Should I take some AP/CLEP exams? How would I prepare for them since I'm not in the courses?
Should I take Fall 02 and take CC courses before entering college? But then again I don't feel like entering college late into the year, especially it being my 1st year.
Are there any programs or such that I might look into doing?
Is there a way that I could get a hs diploma without having to do correspondence courses?
How do homeschoolers say that they have graduated hs without getting the GED or an accredited diploma from a school? I still want to aim to finish in June or the beginning of the summer so that I could go to college.
What to do...
|By Nathan (Homeschool) on Thursday, February 21, 2002 - 04:29 pm: Edit|
Whew! That’s over a page long and extremely complicated. First, what is needed to graduate from a homeschool varies by state. You should probably find out exactly what the graduation requirements in your state are. Second, you can study for AP/CLEP tests through prep books made from people like the Princeton Review and Barrons. Barrons usually gives you a lot of information about the subject matter, while PR is better at preparing you in test taking strategies. My local high school signs kids up for the APs in Feb., so you may want to take that into consideration (though I am not sure if you MUST go through the public school, or can just sign up on your own and when either of those deadlines would be for you).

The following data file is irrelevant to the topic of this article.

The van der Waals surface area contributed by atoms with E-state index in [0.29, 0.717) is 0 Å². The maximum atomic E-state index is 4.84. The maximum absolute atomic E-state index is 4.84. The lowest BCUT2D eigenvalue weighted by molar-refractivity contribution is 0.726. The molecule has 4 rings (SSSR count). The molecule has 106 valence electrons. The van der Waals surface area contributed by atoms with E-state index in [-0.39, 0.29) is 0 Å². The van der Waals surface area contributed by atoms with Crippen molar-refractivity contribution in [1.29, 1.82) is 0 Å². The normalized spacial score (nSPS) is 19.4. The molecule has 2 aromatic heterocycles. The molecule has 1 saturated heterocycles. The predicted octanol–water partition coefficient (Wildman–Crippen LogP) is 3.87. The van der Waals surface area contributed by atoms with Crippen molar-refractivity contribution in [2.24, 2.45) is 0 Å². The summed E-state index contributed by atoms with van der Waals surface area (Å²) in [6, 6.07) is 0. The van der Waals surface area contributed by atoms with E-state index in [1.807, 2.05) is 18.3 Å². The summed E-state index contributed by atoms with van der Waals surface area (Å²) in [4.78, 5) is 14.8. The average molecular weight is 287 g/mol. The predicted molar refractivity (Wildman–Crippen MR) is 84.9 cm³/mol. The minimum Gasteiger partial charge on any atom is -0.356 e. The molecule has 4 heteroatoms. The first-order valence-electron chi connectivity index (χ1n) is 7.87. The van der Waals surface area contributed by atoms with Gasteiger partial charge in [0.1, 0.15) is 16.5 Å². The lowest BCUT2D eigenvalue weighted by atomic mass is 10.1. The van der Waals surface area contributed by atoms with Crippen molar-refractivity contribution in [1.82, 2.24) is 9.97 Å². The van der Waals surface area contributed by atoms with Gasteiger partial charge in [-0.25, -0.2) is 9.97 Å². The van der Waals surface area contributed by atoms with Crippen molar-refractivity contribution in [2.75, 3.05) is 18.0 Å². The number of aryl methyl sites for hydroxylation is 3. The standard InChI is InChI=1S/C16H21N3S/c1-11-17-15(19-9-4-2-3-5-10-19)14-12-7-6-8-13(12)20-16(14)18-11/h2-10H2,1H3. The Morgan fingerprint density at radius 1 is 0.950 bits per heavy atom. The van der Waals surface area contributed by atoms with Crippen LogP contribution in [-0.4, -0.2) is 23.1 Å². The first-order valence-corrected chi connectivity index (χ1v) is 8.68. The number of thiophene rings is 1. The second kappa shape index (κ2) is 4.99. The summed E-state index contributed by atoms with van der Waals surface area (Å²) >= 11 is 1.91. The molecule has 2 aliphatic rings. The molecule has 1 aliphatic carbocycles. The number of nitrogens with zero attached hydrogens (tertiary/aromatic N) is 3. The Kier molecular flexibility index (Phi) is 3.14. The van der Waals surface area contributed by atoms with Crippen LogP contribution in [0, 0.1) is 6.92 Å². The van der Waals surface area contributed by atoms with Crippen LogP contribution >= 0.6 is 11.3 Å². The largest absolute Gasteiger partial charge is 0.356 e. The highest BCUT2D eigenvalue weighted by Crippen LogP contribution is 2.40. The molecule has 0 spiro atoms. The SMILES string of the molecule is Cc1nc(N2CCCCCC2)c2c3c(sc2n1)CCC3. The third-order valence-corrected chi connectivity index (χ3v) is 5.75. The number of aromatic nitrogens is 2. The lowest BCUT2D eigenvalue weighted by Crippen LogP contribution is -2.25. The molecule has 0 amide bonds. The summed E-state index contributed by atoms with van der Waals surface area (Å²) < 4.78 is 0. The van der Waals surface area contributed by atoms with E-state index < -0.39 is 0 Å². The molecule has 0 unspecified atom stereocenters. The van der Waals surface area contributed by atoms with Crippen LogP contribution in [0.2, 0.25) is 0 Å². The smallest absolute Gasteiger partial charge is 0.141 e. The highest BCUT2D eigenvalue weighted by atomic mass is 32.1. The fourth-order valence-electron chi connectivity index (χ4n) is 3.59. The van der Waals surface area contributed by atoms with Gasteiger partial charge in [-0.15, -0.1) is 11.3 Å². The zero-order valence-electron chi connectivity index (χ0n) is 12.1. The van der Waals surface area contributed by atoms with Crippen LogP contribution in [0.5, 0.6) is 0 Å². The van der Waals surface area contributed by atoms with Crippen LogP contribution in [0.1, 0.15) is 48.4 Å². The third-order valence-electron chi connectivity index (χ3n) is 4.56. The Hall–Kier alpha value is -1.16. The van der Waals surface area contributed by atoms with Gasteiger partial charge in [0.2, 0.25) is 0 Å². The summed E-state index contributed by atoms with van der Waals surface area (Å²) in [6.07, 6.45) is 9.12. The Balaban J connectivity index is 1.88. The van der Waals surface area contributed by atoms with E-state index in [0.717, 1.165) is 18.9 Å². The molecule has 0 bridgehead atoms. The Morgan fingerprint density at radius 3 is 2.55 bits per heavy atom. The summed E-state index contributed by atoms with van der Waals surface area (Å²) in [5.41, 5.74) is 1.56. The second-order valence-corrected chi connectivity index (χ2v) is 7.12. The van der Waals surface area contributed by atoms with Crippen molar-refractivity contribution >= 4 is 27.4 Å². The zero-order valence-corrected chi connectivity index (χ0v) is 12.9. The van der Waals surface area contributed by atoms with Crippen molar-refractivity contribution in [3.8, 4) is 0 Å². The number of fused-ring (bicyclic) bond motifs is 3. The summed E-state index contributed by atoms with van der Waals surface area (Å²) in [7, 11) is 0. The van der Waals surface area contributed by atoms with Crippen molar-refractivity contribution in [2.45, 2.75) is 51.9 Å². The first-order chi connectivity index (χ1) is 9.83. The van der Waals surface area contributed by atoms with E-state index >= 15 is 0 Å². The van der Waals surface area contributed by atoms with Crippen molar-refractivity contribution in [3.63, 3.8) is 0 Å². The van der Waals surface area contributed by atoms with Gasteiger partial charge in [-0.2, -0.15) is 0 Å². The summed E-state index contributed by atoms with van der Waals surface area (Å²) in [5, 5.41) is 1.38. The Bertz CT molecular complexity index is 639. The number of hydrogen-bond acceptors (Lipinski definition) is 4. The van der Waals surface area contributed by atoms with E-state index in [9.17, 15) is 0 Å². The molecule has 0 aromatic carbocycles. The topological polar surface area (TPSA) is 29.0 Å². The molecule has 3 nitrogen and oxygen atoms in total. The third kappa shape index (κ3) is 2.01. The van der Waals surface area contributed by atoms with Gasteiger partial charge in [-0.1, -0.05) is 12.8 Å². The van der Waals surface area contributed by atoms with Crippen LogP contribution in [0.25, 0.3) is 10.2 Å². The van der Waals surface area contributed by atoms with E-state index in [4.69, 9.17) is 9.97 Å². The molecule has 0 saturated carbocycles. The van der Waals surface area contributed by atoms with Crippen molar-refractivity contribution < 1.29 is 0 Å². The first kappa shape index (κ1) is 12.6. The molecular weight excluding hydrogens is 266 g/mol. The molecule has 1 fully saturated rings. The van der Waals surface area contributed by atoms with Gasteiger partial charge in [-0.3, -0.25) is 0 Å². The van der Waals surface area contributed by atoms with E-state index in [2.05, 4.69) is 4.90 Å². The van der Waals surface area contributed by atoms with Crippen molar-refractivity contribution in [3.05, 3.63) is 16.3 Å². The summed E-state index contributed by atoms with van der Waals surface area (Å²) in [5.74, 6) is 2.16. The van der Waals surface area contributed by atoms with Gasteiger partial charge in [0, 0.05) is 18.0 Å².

Third, I don’t know what “American school” is but if they do indeed offer a diploma that is accredited by the same agency that accredits most of the public schools, that would be great. If it isn’t accredited by that accrediting agency, then you should consider other ways to prove your “worth” to colleges. One way to do this is to take the GED. In fact, that’s what I suggest you do. I can tick off a list of state universities that will auto-admit a person if they have a GED and a certain SAT/ACT score and GPA. Many other state schools make the whole admissions process much easier on applicants with GEDs. Another thing you should possibly look into are SAT IIs. Math Ic, Writing, and a third one of your choice would be recommended. These really help show colleges you are capable of good work.